A jury found Appellant guilty of first-degree criminal sexual conduct, noting in response to special verdict questions that they found he used force, coercion, and both force and coercion in the commission of the offense. The State told the jury in its closing argument that the offense required that Appellant used force or coercion and stated that the jurors did not “need to agree that there was either force or coercion.” Appellant did not object but argued on appeal that the State’s comments violated his right to a unanimous verdict, as the jury was required to unanimously agree whether the intentional act of sexual penetration was committed by force, committed by coercion, or committed by both force and coercion. The Court of Appeals found the term “force or coercion” in Minn. Stat. 609.342, subd. 1(e)(i), sets forth alternative means for completing the sexual penetration element, so a unanimous verdict on that issue was not required.

A modified plain error analysis applies to unobjected-to claims of prosecutorial error or misconduct: the defendant must establish the existence of an error that was plain, then the State must show the plain error did not affect the defendant’s substantial rights. Here, the Supreme Court finds that the State established that Appellant’s substantial rights were not affected. Appellant was not prejudiced because all jurors did, in fact, unanimously find that Appellant used both force and coercion. The State also presented evidence at trial that strongly undermined Appellant’s defense, and the allegedly erroneous statement made during the closing argument was brief and not repeated. The Court of Appeals is affirmed. State v. Epps, A19-1626, 964 N.W.2d 419 (Minn. Sept. 15, 2021).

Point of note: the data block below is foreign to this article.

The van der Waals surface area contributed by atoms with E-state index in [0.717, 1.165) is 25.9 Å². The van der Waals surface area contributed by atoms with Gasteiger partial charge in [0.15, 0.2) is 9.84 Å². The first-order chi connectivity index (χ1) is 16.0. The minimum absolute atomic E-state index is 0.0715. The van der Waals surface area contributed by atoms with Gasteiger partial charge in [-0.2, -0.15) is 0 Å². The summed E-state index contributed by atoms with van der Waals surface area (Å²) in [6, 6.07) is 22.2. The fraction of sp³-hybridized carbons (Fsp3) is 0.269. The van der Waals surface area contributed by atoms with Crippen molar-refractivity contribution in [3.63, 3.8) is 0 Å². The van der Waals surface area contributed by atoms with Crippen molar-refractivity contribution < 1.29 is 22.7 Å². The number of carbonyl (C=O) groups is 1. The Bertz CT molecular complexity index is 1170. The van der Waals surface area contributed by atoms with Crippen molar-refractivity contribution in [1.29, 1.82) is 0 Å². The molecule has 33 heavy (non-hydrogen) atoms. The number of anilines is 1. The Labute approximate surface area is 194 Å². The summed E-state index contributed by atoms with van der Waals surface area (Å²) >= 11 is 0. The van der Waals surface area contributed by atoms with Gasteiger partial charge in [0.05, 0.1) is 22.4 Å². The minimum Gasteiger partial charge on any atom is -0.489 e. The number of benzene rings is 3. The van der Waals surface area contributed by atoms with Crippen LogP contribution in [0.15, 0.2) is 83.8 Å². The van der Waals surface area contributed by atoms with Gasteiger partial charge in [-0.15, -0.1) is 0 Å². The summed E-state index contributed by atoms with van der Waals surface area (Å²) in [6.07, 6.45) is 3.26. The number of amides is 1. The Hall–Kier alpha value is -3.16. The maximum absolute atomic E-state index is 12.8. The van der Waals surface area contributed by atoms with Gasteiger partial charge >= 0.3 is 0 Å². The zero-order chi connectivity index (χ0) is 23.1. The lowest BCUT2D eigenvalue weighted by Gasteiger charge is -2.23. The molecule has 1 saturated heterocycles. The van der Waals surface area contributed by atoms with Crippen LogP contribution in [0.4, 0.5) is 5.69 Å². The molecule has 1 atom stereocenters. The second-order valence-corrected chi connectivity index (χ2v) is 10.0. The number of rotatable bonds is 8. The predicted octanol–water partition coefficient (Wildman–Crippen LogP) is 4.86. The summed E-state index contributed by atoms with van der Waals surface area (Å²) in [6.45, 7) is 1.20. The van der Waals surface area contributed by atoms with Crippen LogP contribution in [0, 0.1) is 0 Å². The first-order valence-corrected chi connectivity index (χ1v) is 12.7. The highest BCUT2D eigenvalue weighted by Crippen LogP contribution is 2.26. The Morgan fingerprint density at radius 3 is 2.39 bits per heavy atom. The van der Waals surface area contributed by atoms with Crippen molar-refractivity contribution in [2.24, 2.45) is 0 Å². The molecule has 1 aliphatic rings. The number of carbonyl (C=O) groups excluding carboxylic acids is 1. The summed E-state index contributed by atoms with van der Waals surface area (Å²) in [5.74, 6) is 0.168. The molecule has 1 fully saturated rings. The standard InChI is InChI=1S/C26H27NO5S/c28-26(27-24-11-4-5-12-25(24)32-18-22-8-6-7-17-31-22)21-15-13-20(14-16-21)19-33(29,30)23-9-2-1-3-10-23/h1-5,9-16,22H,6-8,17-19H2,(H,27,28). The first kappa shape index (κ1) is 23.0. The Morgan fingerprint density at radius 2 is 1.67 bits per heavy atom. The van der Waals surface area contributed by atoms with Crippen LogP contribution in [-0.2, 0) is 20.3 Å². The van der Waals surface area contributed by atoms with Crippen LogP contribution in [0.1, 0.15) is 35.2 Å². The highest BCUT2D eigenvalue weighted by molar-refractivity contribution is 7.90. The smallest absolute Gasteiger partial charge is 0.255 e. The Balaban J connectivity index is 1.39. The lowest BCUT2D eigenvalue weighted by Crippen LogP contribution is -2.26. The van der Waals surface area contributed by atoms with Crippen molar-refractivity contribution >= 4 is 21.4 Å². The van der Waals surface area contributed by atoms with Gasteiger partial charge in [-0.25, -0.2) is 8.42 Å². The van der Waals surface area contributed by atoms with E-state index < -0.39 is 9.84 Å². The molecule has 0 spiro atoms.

Appellant, a police officer, was convicted of third-degree depraved mind murder and second-degree manslaughter following the shooting of a woman outside the squad car in which Appellant was the passenger. Appellant and his partner were responding to a call from the victim, who called 911 after hearing screaming in the alley behind her home. While driving their squad through the alley, the victim “bang[ed]” into the driver side of the squad, and Appellant fired one shot at her. Appellant appealed his conviction, arguing the evidence was insufficient to support his conviction for depraved-mind murder, because his conduct was specifically directed at the person killed. The Court of Appeals affirmed his conviction.

The Supreme Court first addresses what the third-degree depraved mind murder statute means when it requires that the defendant act with a “depraved mind, without regard for human life.” Case law makes clear that depraved mind murder is a crime of general malice. The court reaffirms this precedent, declaring “that the mental state required for depraved-mind murder cannot exist when the defendant’s actions are directed with particularity at the person who is killed.”

The circumstances proved in this case support a reasonable inference that Appellant fired his gun with particularity at the person who startled him outside the squad car. The State failed to identify any circumstance proved that would support a reasonable inference that Appellant’s conduct was indiscriminate. Therefore, the court reverses Appellant’s conviction for depraved-mind murder and remands for resentencing on Appellant’s second-degree manslaughter conviction. State v. Noor, A19-1089, 964 N.W.2d 424 (Minn. Sept. 15, 2021).